- 1 decade ago
Don't ever buy a breed of dog because you like the way they "look". You have to make sure you can provide a good home for the breed you're choosing to own. Alaskan malamutes are working dogs. They need A LOT of exercise and a lot of stimulation, and this can be hard to give them in the cold climate they prefer it in. They get hot in the summer but will still need exercise, and you'll have to give them, yet, a lot of exercise and keep them safe from the heat at the same time. You're asking for trouble if you think you can keep a malamute inside all day without walking it for at least an hour a day.
Other than that, your question is way too broad. Google it, most people on here will only do the same and you should do your own research for something like this. If you're too lazy to do that, you're definitely WAY TOO LAZY to own a Malamute.
-not sayin' you're lazy, but most people are too lazy for these kinds of dogs, or simply are unable to devote enough time to merely exercise these dogs, much less invest even more time to train, socialize, etc, etc. I guess I'm saying just know what you're getting into before you make a such a life changing decision based on your preference of appearance.Source(s): Zoology/Wildlife Science Major Lab Mix & APBT Owner
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- 4 years ago
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ALASKAN MALAMUTE owners/breeders?advice please?
i have loved the look of the alaskan malamute dog for years but dont know anything about them,i was wondering if owners/breeders could tell me a bit about them.i also have 2 very much loved dogs already an 8 yr old male (cross breed) and an 8 month old male (labrador).do you think the saying 3 is a...Source(s): alaskan malamute owners breeders advice please: https://bitly.im/jyREn
- anwen55Lv 71 decade ago
Some of the advice you have received here is appalling! To find out what the breed is really like, contact people who really know the breed - if you are in the UK, the Alaskan Malamute club is the place to go:
Mals are a large Spitz breed and, like most of the large Spitz breeds tend to be same sex aggressive and not overly fond of obedience. They are not the breed for a novice owner. If you did go for one, you would have to get a b1tch or risk your Mal not accepting your other 2 males, even if he grew up with them. Mals are not as bad as Sibes for running away, but they can't be relied upon if let off lead. Since they can and do kill cats and other small furries, they cannot be trusted off lead. You may find it hard to believe, but no amount of training in some of the Spitz breeds will make them 100% reliable off lead.
You do not dominate a Spitz by physical strength - I've never found it necessary to alpha roll ANY dog, a dog learns respect by fair and firm treatment.Source(s): Owned Spitz breeds for over 30 yrs.
- celtic.piskieLv 61 decade ago
They are several handfuls.
It's very very rare that a Mal will come back when let off it's lead.
They're bred to be very independent, to make their own choices and to rely on themselves.
Their original purpose was long distance, heavy sled pulling.
They are extremely intelligent, and can learn a vast variety of commands.
Bottom line though, if a Mal sees something more interesting while off the lead, it'll go see what it is.
They are extremely loving, extremely well behaved, but not loyal, or obedient by any stretch of the imagination.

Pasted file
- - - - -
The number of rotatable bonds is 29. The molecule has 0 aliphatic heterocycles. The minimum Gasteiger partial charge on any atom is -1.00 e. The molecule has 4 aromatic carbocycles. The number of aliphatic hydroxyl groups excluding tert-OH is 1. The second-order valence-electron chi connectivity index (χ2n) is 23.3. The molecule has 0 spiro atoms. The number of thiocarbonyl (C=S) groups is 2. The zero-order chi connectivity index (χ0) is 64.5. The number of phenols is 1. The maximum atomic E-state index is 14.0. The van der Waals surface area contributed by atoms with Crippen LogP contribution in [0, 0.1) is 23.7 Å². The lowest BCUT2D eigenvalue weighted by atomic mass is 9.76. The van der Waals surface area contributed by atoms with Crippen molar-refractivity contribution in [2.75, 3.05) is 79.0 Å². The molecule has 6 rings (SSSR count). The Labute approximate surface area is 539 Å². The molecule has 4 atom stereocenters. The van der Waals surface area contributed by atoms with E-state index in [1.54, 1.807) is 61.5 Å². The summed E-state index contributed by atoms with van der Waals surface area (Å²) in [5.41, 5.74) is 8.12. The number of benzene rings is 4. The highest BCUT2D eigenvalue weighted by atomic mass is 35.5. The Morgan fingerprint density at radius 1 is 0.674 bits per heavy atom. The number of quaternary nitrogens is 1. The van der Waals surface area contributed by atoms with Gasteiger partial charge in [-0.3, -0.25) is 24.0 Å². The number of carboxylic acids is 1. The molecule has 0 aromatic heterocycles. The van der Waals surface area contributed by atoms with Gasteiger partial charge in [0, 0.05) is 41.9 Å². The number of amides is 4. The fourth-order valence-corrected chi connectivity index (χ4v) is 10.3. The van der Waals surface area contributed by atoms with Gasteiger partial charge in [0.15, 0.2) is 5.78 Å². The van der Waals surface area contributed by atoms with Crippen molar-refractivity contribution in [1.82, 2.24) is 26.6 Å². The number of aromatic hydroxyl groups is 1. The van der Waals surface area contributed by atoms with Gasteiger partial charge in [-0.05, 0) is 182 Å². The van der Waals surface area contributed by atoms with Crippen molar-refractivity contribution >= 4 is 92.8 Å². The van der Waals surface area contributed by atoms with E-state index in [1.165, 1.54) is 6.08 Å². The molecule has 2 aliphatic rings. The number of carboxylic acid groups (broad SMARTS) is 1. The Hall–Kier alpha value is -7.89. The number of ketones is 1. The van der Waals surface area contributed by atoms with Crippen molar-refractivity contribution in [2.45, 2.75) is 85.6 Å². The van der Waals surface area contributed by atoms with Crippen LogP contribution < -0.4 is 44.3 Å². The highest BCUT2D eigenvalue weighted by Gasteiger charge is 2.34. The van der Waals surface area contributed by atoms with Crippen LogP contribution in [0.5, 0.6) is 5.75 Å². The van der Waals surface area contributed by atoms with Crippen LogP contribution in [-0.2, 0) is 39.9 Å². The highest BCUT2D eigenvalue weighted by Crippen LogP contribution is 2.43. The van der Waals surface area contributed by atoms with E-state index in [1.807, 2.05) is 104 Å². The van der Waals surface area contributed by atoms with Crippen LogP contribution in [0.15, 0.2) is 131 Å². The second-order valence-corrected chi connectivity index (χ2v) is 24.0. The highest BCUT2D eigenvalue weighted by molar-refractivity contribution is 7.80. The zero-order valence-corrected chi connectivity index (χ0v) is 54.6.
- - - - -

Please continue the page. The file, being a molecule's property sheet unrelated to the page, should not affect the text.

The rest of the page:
They require an AWFUL lot of exercise. An hour a day at the least.
They will easily pull you over if they see your other dogs on the lead, you won't train that out of them so please don't try.
They are extremely lively, love to wrestle.
They are definitely not for everyone, and I don;t think they'd be right for you....
They are extremely strong. If they want to go somewhere, they'll just take you with them, no problem.
My girl is 19 months old. Her favourite toy is a 2ft X 3 ft X1.5" thick piece of marble that she lobes to push and pull around the yard.
I don;t think you'll be able to walk all three of them together, and I don;t think that many people can adequately exercise them separately time wish, as well as tiring you out.
Can you walk another dog on it's own for AT LEAST an hour, every day?
Can you completely dog proof your yard? (My girl can get out of holes no bigger than a rabbit.
Can you deal with tigger type bouncing on your bed at 3am?
They are extremely social dogs, and don't like to be alone.
Best thing is tp look into the history of the breed. Find out what they're bred for.
- Anonymous1 decade ago
They are strong both physically and mentally. They will give you rope burn from the leads and they don't usually do well with recall. They are very much like the Siberian Husky in that they have a very strong prey drive and hunt instinct. I wouldn't get another puppy until your cross breed passes or your lab is at least 2 years old. Mals take lots of work and they need homes that will spend the time and energy to make sure they thrive.
Lots of people like the looks of Sibs and Mals, but that doesn't mean that they will make good owners for these dogs. They were designed for long haul journeys in arctic conditions, pulling upwards of 300lbs of weight on sledges. Do you think you can compensate for this kind of exercise regime?Source(s): Sib, mal, and dobe owner
- 4 years ago
Hi, I understand that you are looking for some advice or resources to help fully train your dog or fix behavior problems. If a professional dog trainer is not an option at this time, or if you want to trt training your dog on your own (a great way to bond), I'd suggest you https://biturl.im/aUCG0
A friend recommened it to me a few years ago, and I was amazed how quickly it worked, which is why I recommend it to others. The dog training academy also has as an excellent home training course.